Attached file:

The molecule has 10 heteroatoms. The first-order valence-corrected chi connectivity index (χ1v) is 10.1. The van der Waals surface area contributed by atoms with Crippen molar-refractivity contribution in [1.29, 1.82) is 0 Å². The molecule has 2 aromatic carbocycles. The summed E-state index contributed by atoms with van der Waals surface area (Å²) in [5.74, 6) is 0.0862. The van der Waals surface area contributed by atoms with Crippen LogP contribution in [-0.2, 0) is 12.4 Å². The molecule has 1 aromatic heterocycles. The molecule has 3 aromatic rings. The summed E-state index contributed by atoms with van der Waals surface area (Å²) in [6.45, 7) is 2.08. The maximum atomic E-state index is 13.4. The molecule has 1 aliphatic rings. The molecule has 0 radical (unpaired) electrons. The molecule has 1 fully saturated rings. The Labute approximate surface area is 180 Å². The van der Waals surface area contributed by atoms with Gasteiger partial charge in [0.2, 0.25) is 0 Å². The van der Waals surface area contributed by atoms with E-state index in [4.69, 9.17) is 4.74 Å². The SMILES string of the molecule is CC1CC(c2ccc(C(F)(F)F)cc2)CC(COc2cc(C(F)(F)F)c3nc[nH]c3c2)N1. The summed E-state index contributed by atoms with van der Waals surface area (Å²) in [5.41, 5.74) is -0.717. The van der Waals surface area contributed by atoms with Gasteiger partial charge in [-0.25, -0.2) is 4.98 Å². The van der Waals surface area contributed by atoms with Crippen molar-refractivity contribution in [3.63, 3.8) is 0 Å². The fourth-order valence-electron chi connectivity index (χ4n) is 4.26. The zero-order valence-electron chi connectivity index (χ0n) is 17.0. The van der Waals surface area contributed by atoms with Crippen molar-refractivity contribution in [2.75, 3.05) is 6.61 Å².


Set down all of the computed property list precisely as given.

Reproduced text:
The molecule has 10 heteroatoms. The first-order valence-corrected chi connectivity index (χ1v) is 10.1. The van der Waals surface area contributed by atoms with Crippen molar-refractivity contribution in [1.29, 1.82) is 0 Å². The molecule has 2 aromatic carbocycles. The summed E-state index contributed by atoms with van der Waals surface area (Å²) in [5.74, 6) is 0.0862. The van der Waals surface area contributed by atoms with Crippen LogP contribution in [-0.2, 0) is 12.4 Å². The molecule has 1 aromatic heterocycles. The molecule has 3 aromatic rings. The summed E-state index contributed by atoms with van der Waals surface area (Å²) in [6.45, 7) is 2.08. The maximum atomic E-state index is 13.4. The molecule has 1 aliphatic rings. The molecule has 0 radical (unpaired) electrons. The molecule has 1 fully saturated rings. The Labute approximate surface area is 180 Å². The van der Waals surface area contributed by atoms with Gasteiger partial charge in [0.2, 0.25) is 0 Å². The van der Waals surface area contributed by atoms with E-state index in [4.69, 9.17) is 4.74 Å². The SMILES string of the molecule is CC1CC(c2ccc(C(F)(F)F)cc2)CC(COc2cc(C(F)(F)F)c3nc[nH]c3c2)N1. The summed E-state index contributed by atoms with van der Waals surface area (Å²) in [5.41, 5.74) is -0.717. The van der Waals surface area contributed by atoms with Gasteiger partial charge in [-0.25, -0.2) is 4.98 Å². The van der Waals surface area contributed by atoms with Crippen molar-refractivity contribution in [3.63, 3.8) is 0 Å². The fourth-order valence-electron chi connectivity index (χ4n) is 4.26. The zero-order valence-electron chi connectivity index (χ0n) is 17.0. The van der Waals surface area contributed by atoms with Crippen molar-refractivity contribution in [2.75, 3.05) is 6.61 Å².